In addition to where your child does their homework, you may consider if they need music playing or fidget spinners. Some students do not do well in silent, bland spaces, while others require it. You might want to consider how much help your child needs with tracking homework assignments. I believe that as parents our goal is to teach our kids how to do things independently, not to do it for them (I have not always been successful  following this belief.)  How can we provide the scaffolding that will enable their growth and independence?

Another area of potential responsibility is getting to school. Is this the year he or she can ride their own bike? If so, who will they go with? What time will they leave and where will they meet? Are there certain roads they need to avoid? Having these things spelled out beforehand can reduce a lot of stress on their first day back at school – not just for them, but for the whole family (and teachers, bus drivers, crossing guards, and everyone else!)

While shiny new school supplies always remind me of my childhood and of the times that my son was excited about things like that, the new year is a chance to encourage new growth and development for our kids. Organizing your thoughts about this now, when you still have a week or two, can help make this a great academic year!

Documenting the Joy of Summer

Summer! It is here and I hope you are all taking full advantage of it! Be that time on the water, at the cabin, or trips to the dog park, now is our limited season for enjoying the Minnesota outdoors without 14 layers and Yaktrax on!

Recently I wrote about the sometimes-overwhelming amount of papers and keepsakes that come home at the end of the school year. Today I want to talk about how to avoid a similar situation at the end of summer.

I have always taken a lot of photographs. It is so easy to shoot 200 photos during one of my son’s basketball games – but then I have 200 photos which is way too many to put into an album that anyone would enjoy looking at. I came up with criteria to help quickly edit my photos. The following photos get deleted immediately, frequently between tournament games:

  • I cannot see his face in the camera.
  • The photo is blurry, or he is too far in the distance to recognize.
  • His eyes are closed.

That usually immediately removes about 2/3rd of the images (especially in basketball, where they don’t stand still very long). Later, at home, frequently when I want something relaxing and rather brainless to do, I will go through the remaining photos and remove those that have funny expressions or just are not that interesting. I try to remember that when I do a photo album, I won’t want more than a few from the game, probably not more than 12 of the entire season. I also consider who, if anyone, will look at these images in the future (probably only my son) and will he have the interest to look at 20 images from each game?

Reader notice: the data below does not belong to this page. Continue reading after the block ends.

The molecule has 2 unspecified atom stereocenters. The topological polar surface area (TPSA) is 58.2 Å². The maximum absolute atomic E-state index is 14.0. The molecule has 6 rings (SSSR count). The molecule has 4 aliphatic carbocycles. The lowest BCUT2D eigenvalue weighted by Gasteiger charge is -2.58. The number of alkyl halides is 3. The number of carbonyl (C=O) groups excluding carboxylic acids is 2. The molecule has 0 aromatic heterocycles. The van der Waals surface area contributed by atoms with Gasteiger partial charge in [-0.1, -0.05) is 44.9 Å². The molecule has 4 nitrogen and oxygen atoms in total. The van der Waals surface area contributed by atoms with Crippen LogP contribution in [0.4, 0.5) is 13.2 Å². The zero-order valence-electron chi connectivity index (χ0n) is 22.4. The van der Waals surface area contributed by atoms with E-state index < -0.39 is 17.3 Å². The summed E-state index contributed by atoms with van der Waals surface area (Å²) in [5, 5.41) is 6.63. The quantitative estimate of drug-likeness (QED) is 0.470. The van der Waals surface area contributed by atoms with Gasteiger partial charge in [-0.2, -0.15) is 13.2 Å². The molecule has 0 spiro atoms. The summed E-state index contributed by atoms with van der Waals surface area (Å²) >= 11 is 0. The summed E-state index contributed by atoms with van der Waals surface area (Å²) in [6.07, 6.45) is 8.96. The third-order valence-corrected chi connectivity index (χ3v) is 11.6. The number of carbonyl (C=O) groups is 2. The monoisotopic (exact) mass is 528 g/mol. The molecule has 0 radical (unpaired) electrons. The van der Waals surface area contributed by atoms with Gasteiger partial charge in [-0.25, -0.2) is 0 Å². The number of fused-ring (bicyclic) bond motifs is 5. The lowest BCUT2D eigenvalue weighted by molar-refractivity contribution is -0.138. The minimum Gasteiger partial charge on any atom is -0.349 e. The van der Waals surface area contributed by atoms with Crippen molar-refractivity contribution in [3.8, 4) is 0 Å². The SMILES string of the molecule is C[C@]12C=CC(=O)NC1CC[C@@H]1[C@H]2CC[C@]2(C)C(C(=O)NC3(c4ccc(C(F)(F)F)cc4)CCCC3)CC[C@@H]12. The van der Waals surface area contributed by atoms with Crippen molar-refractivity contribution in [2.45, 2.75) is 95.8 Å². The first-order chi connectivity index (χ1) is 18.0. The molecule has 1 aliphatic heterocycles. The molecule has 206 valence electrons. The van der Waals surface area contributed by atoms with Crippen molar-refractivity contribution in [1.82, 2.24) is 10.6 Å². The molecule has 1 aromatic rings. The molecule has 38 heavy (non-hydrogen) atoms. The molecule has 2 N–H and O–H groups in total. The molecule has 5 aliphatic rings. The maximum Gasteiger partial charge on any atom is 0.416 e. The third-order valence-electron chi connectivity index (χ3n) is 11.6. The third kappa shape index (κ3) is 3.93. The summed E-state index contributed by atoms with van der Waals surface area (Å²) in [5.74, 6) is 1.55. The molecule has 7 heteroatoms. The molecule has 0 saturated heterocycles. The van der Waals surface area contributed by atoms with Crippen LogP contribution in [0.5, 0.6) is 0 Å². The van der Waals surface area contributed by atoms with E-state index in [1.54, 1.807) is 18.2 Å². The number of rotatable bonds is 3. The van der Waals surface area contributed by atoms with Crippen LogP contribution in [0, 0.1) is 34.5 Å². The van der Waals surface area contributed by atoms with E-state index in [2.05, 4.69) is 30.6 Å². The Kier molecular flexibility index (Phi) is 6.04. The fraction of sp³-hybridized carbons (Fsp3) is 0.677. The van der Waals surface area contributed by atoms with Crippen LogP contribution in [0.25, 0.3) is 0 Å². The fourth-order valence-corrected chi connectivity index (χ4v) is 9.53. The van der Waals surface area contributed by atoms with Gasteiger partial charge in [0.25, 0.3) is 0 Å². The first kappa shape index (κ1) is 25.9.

Once the photos are selected they go into a computer file labeled with the name and date: Basketball 081223. After that I will put all of those files into a folder labeled: AUGUST 2023. That folder will have photos of everything we did that month. Of course – this is how my brain works, but it might not be how your brain works. You might want to keep all basketball photos in one folder, instead of organizing it by month. You may have different files for each child or activity or milestone. The right way to do it is any way that will make sense to you.


Another summer souvenir are the certificates of participation for camps, volunteering, or other activities. Or, we may want to hang on to the wrist bands from the water park. Perhaps we add them to a photo album someday or maybe it goes into a memory box for your child. If you like it, and it makes you smile, keep it! You can toss it later. But don’t leave it sitting on the kitchen counter to think about later, because we know that at the end of summer you will have a big pile of things to make decisions about.

I have a very simple file holder that I have separated by year and season. I put things that I want to keep in there. That often includes certificates, invitations, special cards, or anything else that is a happy memory. When winter comes and the weeds in my gardens are not calling me – I like to work on simple scrapbooks. Then I pull things from these files to go in the scrapbook.

Of course, do not feel obligated to keep anything. Some people like to hang on to a lot of things and others do not, and either way is fine provided it supports the type of home and life you want. If you struggle with clutter, then I would be very picky about what I keep. But, if you have someone where to put these things, and you want to keep them, then do so! Additionally, we all know that we have different thresholds for what we can do – never feel guilty for not keeping things or for not making keepsake memory books. You, and your children, family, pets, etc., will get more out of the experiences they share with you if you are not stressed about how they will remember such events in years to come.